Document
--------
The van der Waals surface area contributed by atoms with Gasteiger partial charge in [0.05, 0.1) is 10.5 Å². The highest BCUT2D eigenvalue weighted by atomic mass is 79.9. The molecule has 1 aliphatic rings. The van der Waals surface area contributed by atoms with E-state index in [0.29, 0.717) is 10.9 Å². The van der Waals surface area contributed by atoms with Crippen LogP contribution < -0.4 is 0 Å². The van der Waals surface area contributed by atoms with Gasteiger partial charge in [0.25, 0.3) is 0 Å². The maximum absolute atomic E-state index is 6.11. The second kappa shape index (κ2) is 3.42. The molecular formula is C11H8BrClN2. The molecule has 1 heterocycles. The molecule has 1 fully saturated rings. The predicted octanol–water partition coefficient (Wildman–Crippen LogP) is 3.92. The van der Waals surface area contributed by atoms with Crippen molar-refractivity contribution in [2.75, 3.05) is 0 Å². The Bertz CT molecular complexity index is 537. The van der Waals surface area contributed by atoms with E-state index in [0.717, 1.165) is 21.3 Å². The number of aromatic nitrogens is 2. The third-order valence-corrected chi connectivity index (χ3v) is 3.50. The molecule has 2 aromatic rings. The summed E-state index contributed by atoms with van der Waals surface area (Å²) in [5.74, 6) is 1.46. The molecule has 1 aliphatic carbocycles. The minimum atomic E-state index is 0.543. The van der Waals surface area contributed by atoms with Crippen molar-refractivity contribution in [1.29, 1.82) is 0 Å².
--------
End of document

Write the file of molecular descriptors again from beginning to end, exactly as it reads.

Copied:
The van der Waals surface area contributed by atoms with Gasteiger partial charge in [0.05, 0.1) is 10.5 Å². The highest BCUT2D eigenvalue weighted by atomic mass is 79.9. The molecule has 1 aliphatic rings. The van der Waals surface area contributed by atoms with E-state index in [0.29, 0.717) is 10.9 Å². The van der Waals surface area contributed by atoms with Crippen LogP contribution < -0.4 is 0 Å². The van der Waals surface area contributed by atoms with Gasteiger partial charge in [0.25, 0.3) is 0 Å². The maximum absolute atomic E-state index is 6.11. The second kappa shape index (κ2) is 3.42. The molecular formula is C11H8BrClN2. The molecule has 1 heterocycles. The molecule has 1 fully saturated rings. The predicted octanol–water partition coefficient (Wildman–Crippen LogP) is 3.92. The van der Waals surface area contributed by atoms with Crippen molar-refractivity contribution in [2.75, 3.05) is 0 Å². The Bertz CT molecular complexity index is 537. The van der Waals surface area contributed by atoms with E-state index in [0.717, 1.165) is 21.3 Å². The number of aromatic nitrogens is 2. The third-order valence-corrected chi connectivity index (χ3v) is 3.50. The molecule has 2 aromatic rings. The summed E-state index contributed by atoms with van der Waals surface area (Å²) in [5.74, 6) is 1.46. The molecule has 1 aliphatic carbocycles. The minimum atomic E-state index is 0.543. The van der Waals surface area contributed by atoms with Crippen molar-refractivity contribution in [1.29, 1.82) is 0 Å².